Claim polls no need for Labour to panic

The latest political polls put National far in front of Labour, but a former Labour Party president says there's no need to panic. Photo / Thinkstock
The latest political polls put National far in front of Labour, but a former Labour Party president says there's no need to panic. Photo / Thinkstock

A former Labour Party president says there's no need for the party to panic just yet.

The gap between National and Labour ahead of the November 26 election was highlighted again last night in two polls.

A TV3 Reid Research poll showed both parties down 1.1 per cent from last month's poll, with National on 54.0 per cent and Labour on 28.8 per cent.

A TVNZ Colmar Brunton poll had both parties up 3 per cent from last month, with National on 56 per cent and Labour on 30 per cent.

Mike Williams, former president of the Labour Party, is relatively calm about the situation.

He says no one's focusing on the election right now, and the polls reflect that.

"During an election campaign, the media runs a kind of equal opportunity, and gives the leader of the opposition a great deal more coverage and I think that's what drives better polling," he says.

Mr Williams says it'd be counterproductive to roll Phil Goff as leader now.

"Anyone who came in to occupy that position, and I can't think who would, would be looked upon as a kind of night watchman in cricket. It's a poisoned chalice," he says.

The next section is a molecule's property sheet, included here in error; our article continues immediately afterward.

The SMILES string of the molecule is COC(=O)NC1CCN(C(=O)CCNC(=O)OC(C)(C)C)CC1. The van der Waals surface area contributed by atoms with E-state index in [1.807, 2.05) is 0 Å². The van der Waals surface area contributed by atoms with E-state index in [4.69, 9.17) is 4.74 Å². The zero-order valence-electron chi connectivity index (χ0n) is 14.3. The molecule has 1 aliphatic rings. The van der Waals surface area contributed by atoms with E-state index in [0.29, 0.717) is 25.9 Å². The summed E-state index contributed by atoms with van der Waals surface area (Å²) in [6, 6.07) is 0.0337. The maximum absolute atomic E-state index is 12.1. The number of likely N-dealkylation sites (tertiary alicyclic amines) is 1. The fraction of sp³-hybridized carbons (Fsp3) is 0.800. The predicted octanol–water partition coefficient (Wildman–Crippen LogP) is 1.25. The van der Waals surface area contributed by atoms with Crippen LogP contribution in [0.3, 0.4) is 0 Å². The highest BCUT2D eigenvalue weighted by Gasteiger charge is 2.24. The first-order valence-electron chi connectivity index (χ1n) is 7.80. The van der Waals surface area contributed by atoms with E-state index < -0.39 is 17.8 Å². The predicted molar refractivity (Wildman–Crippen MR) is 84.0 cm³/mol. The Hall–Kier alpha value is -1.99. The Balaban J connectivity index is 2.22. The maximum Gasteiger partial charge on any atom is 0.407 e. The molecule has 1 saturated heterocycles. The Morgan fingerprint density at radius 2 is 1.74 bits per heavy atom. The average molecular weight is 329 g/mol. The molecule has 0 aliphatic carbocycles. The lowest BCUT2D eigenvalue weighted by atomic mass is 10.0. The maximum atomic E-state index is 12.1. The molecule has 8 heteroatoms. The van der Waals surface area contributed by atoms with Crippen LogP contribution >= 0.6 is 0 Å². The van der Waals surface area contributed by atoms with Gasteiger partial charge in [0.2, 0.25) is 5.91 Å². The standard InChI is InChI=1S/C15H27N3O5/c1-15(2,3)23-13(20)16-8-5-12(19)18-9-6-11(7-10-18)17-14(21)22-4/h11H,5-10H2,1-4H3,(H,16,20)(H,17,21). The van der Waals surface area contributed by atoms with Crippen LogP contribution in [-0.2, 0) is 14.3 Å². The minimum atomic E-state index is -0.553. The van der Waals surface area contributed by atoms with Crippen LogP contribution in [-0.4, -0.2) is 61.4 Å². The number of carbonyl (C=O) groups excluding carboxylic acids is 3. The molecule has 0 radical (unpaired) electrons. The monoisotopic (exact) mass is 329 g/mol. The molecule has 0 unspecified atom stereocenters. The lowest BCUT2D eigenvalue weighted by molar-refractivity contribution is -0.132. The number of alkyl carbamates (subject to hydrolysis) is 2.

In the TV3 Reid Research poll the Greens were the only other party to register above the 5 per cent threshold, up 0.2 per cent on 9.3 per cent. The Act Party and New Zealand First each claimed 2.2 per cent, the Maori Party 1.5 per cent, and Mana 0.9 per cent. United Future had no support.

John Key continued to dominate the race for preferred Prime Minister, notching up 53 per cent support compared to Labour leader Phil Goff's 8 per cent.

In the TVNZ Colmar Brunton poll the Greens managed 6 per cent, New Zealand First 2.3 per cent, ACT 1.7 per cent, the Maori Party 1.4 per cent, Mana 9 per cent, and United Future 0.5 per cent.

Mr Key received 57 per cent support for preferred prime minister, while Mr Goff received 8 per cent.

Both polls had a margin of error of plus or minus 3.1 per cent.

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